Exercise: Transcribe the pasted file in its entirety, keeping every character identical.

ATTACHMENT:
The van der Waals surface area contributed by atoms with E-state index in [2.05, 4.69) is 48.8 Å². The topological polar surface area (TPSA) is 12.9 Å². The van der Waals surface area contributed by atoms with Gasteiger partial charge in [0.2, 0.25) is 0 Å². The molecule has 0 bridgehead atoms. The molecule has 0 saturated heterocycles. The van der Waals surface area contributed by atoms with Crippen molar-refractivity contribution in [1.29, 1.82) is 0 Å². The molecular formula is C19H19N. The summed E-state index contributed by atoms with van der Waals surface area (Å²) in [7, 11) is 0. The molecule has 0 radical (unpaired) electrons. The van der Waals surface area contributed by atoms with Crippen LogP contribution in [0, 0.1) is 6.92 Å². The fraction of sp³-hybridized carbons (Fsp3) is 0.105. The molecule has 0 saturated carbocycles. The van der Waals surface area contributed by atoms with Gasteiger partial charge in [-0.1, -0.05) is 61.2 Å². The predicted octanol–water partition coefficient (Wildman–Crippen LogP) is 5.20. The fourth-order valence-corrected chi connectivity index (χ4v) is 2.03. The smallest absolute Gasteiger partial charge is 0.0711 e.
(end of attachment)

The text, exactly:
The van der Waals surface area contributed by atoms with E-state index in [2.05, 4.69) is 48.8 Å². The topological polar surface area (TPSA) is 12.9 Å². The van der Waals surface area contributed by atoms with Gasteiger partial charge in [0.2, 0.25) is 0 Å². The molecule has 0 bridgehead atoms. The molecule has 0 saturated heterocycles. The van der Waals surface area contributed by atoms with Crippen molar-refractivity contribution in [1.29, 1.82) is 0 Å². The molecular formula is C19H19N. The summed E-state index contributed by atoms with van der Waals surface area (Å²) in [7, 11) is 0. The molecule has 0 radical (unpaired) electrons. The van der Waals surface area contributed by atoms with Crippen LogP contribution in [0, 0.1) is 6.92 Å². The fraction of sp³-hybridized carbons (Fsp3) is 0.105. The molecule has 0 saturated carbocycles. The van der Waals surface area contributed by atoms with Gasteiger partial charge in [-0.1, -0.05) is 61.2 Å². The predicted octanol–water partition coefficient (Wildman–Crippen LogP) is 5.20. The fourth-order valence-corrected chi connectivity index (χ4v) is 2.03. The smallest absolute Gasteiger partial charge is 0.0711 e.